Invertebrates - Macquarie Island

Application for Scientific Permit – Available for Public Comment

Public comment on the following application for a Scientific Research (Fauna) Permit is open until 25 May 2020

Applicant: South Australian Museum and University of Adelaide

Species/Taxon: Insects (flies, beetles, and leaf litter invertebrates including springtails, mites, and cockroaches)

Location: Macquarie Island (Sandy Bay and The Isthmus, for which landing and access permits are already held)

Title of research: Biogeography and molecular ecology in the Subantarctic

Aim of project: The overarching aim of this set of three projects is to better understand the evolution and distribution of insects in the subantarctic region, to inform the conservation management of isolated populations. The project is a collaboration between Australian and New Zealand museums and universities, targeting Macquarie, Auckland and Campbell Islands.

Justification: Three projects will be undertaken, as follows:
1. Loss of colour in pollinator-attracting flowers. On Macquarie Island, there is a disproportionate number of plant species with cream-green flowers. Pollinator-plant associations drive the evolution of plant colour, and we will establish if local pollinator-plant associations can be confirmed by analysing pollen obtained from individual insects. Equivalent work on Auckland and Campbell Islands will establish if these findings are comparable between different subantarctic islands, to inform the sustainable management of pollinator-dependent ecosystems threatened by environmental change.

2. Phylogeography of the Salpingid beetle Antarcticodomus. These unique beetles are coastal rock dwellers that feed only on lichen.  They occur on the subantarctic islands of New Zealand but remain undetected on Macquarie Island. Morphological and molecular taxonomy will determine if different areas and different islands are home to different species or subspecies, thereby clarifying the status and conservation needs of individual, isolated populations.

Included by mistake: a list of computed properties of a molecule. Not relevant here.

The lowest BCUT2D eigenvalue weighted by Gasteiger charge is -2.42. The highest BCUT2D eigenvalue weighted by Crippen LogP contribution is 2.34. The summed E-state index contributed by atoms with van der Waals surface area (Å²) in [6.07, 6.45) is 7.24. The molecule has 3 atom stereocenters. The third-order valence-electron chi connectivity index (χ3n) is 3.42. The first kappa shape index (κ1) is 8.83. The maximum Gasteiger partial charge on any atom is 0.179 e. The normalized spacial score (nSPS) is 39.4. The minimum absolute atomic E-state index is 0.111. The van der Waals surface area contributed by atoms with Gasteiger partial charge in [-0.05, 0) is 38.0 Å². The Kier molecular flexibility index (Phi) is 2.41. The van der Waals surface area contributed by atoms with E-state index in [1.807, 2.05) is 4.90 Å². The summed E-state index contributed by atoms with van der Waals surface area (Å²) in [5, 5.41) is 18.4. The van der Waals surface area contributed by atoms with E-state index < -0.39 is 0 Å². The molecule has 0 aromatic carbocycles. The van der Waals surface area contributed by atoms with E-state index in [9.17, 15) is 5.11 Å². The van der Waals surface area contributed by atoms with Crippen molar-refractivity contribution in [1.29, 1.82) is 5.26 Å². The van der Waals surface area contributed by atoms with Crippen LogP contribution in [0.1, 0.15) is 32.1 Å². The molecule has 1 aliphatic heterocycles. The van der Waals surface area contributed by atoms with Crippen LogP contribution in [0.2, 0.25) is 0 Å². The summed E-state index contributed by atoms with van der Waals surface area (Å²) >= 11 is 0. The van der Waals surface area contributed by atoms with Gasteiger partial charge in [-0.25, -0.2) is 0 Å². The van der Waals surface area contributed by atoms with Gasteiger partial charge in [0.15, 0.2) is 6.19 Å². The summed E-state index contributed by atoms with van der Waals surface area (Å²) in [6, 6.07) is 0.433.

3. Island Biogeography of leaf-litter fauna. This project will extend existing assessments of the biodiversity of ecologically important invertebrates, and build on our understanding of biogeography and colonisation patterns using molecular techniques. Target taxa will be those already being worked on (including springtails, mites, and cockroaches), with a particular emphasis on species with a limited dispersal capacity (aptery or brachyptery). Fresh material will provide the opportunity to apply new molecular techniques to strengthen analyses of ecological patterns and estimate migration and gene flow – essential for understanding how environmental change is likely to modify the distribution of invertebrate assemblages and determine their future conservation needs.

Maximum likely numbers of individuals involved:
1. Insect pollinators; Flies (spp unknown) and pollen/anthers, <200 individuals.
2. Salpingid Beetles, Antarcticodomus spp. <100 individuals
3. Leaf litter insects; <100spp, <1000 individuals

Activities undertaken and methods:
1. Hand net collecting and plastic vials;
2. Knock-down, low toxicity pyrethrin spray;
3. Leaf litter for funnel extraction off-site

Fate of animals: Insects will be preserved in DNA-grade alcohol and deposited in museum and University collections, shared between Australia and New Zealand according to where the taxonomic and research expertise lies.

Likely impact on species involved (including any by-catch):
None. Numbers of individuals collected are likely to represent an insignificant fraction of the populations present.



Scientific Research Permits
Natural Values Conservation Branch
134 Macquarie Street
Hobart TAS 7000

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